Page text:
• Visiting the Caribbean During Hurricane Season

    2014-06-27

    Hurricanes get a lot of attention from meteorologists, and while you don’t want to be in the way when a Category 5 storm with 130-mph winds comes a-calling, hurricane season shouldn’t deter you from making travel plans to the Caribbean during the summer and fall. This time period brings lower rates and fewer crowds, making it a particularly attractive time to head to the islands.

    The Atlantic hurricane season lasts from June 1 to November 30, but that doesn’t mean that the Caribbean is besieged with storms for seven months. In an average year, there are 2.4 major (Category 3 or higher) hurricanes in the Atlantic. Some years have more and some have less, so it can be difficult to know exactly how the season will shape up when you are planning a trip. Some storms never end up touching land at all, though there is always the chance that air or sea travel (like cruise ships) throughout the region may be disrupted because of severe weather.

    If you’re thinking about planning Caribbean travel during hurricane season, here are some tips to make the most of your trip:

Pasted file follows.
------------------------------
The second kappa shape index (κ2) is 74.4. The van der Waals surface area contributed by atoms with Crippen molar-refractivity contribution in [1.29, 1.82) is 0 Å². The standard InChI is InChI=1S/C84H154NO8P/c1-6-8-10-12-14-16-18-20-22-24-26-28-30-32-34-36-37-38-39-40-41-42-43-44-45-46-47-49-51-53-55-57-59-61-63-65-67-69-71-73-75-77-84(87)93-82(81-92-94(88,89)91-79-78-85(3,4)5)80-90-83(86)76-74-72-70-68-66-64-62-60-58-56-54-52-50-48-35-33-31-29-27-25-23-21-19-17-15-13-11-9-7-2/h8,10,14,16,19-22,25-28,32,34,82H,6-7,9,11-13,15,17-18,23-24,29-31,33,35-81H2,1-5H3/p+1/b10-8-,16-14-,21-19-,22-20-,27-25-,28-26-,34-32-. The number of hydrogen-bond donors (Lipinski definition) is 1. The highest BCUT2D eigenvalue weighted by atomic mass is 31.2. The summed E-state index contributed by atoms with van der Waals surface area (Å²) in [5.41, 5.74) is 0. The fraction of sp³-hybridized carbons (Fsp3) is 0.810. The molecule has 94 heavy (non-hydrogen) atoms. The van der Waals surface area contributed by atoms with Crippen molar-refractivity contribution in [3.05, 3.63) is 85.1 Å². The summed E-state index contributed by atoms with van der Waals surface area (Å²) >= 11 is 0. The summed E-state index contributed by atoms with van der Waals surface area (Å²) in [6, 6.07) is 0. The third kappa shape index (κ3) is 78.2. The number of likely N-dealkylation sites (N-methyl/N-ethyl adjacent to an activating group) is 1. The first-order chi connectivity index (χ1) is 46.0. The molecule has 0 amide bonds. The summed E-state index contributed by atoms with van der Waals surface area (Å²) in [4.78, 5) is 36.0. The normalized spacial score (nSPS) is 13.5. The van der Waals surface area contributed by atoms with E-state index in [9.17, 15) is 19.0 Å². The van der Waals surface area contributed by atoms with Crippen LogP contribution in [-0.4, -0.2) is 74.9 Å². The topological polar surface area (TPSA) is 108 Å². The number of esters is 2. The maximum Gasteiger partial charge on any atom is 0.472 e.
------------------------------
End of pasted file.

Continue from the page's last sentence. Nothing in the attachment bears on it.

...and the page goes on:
• Consider traveling before the start of hurricane season or after as hurricanes and tropical storms are most likely to form June October.
    • Look into destinations like Aruba, Bonaire, Curacao — all are outside of the hurricane belt — or Barbados, Grenada, the Cayman Islands, or Turks & Caicos, other destinations that are less likely to be affected by hurricanes. Generally speaking, the islands of the southern and western Caribbean are less hurricane-prone than those of the eastern Caribbean.
    • If you’re weather watching from home before your trip, be aware of typical Caribbean weather patterns: most storms form over the open Atlantic off Africa and move westward. Most remain low-strength “tropical waves,” while others can strengthen into tropical storms or hurricanes. On the other hand, hurricanes may weaken and die out over the ocean without affecting land, so don’t panic just because a hurricane report is in the news.
    • Pack for emergencies, just in case, by bringing items like extra cash and a portable cell phone charger; be sure to have a list of phone numbers on hand in case you need to make contact with those back at home.
    • Travel insurance can provide assistance if financial losses result due to hurricanes. Travel Guard, for example, offers coverage if your trip is interrupted or canceled by a “named” (Category 1 or higher) hurricane. (Keep in mind that this insurance must be purchased at least 24 hours prior to when a hurricane has been named for trip cancellation and interruption benefits to be active.)

    In the end, bad weather doesn’t have to be bad news. Be smart and take advantage of low-season rates on flights and hotels, and chances are you’ll be basking in sunshine in the islands with plenty of elbow room on the beach, even if the TV weatherman is waving red flags back home.



    *Paid endorsement

     



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